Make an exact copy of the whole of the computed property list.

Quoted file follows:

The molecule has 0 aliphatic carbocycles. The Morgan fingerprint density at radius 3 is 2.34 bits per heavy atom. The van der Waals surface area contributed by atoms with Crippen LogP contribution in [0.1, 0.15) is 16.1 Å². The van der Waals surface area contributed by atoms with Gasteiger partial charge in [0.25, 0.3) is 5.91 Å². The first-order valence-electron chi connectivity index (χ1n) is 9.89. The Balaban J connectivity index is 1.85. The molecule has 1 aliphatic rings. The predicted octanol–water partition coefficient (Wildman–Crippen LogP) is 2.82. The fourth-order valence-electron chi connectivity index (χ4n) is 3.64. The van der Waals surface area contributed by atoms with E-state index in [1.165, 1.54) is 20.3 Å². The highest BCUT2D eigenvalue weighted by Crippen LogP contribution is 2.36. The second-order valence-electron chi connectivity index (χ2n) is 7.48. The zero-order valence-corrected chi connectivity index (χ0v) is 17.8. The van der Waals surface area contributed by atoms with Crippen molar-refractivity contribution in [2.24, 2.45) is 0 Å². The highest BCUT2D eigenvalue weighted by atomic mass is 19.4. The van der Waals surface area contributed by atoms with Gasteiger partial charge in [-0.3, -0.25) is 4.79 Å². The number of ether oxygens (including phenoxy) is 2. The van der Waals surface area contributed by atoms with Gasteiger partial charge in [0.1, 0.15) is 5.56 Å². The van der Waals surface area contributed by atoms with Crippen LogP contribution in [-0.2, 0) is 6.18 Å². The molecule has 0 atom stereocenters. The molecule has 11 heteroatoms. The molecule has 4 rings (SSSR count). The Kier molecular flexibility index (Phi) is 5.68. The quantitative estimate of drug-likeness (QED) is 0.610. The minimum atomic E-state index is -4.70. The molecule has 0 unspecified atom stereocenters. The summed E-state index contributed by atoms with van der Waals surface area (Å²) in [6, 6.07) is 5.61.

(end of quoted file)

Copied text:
The molecule has 0 aliphatic carbocycles. The Morgan fingerprint density at radius 3 is 2.34 bits per heavy atom. The van der Waals surface area contributed by atoms with Crippen LogP contribution in [0.1, 0.15) is 16.1 Å². The van der Waals surface area contributed by atoms with Gasteiger partial charge in [0.25, 0.3) is 5.91 Å². The first-order valence-electron chi connectivity index (χ1n) is 9.89. The Balaban J connectivity index is 1.85. The molecule has 1 aliphatic rings. The predicted octanol–water partition coefficient (Wildman–Crippen LogP) is 2.82. The fourth-order valence-electron chi connectivity index (χ4n) is 3.64. The van der Waals surface area contributed by atoms with E-state index in [1.165, 1.54) is 20.3 Å². The highest BCUT2D eigenvalue weighted by Crippen LogP contribution is 2.36. The second-order valence-electron chi connectivity index (χ2n) is 7.48. The zero-order valence-corrected chi connectivity index (χ0v) is 17.8. The van der Waals surface area contributed by atoms with Crippen molar-refractivity contribution in [2.24, 2.45) is 0 Å². The highest BCUT2D eigenvalue weighted by atomic mass is 19.4. The van der Waals surface area contributed by atoms with Gasteiger partial charge in [-0.3, -0.25) is 4.79 Å². The number of ether oxygens (including phenoxy) is 2. The van der Waals surface area contributed by atoms with Gasteiger partial charge in [0.1, 0.15) is 5.56 Å². The van der Waals surface area contributed by atoms with Crippen LogP contribution in [-0.2, 0) is 6.18 Å². The molecule has 0 atom stereocenters. The molecule has 11 heteroatoms. The molecule has 4 rings (SSSR count). The Kier molecular flexibility index (Phi) is 5.68. The quantitative estimate of drug-likeness (QED) is 0.610. The minimum atomic E-state index is -4.70. The molecule has 0 unspecified atom stereocenters. The summed E-state index contributed by atoms with van der Waals surface area (Å²) in [6, 6.07) is 5.61.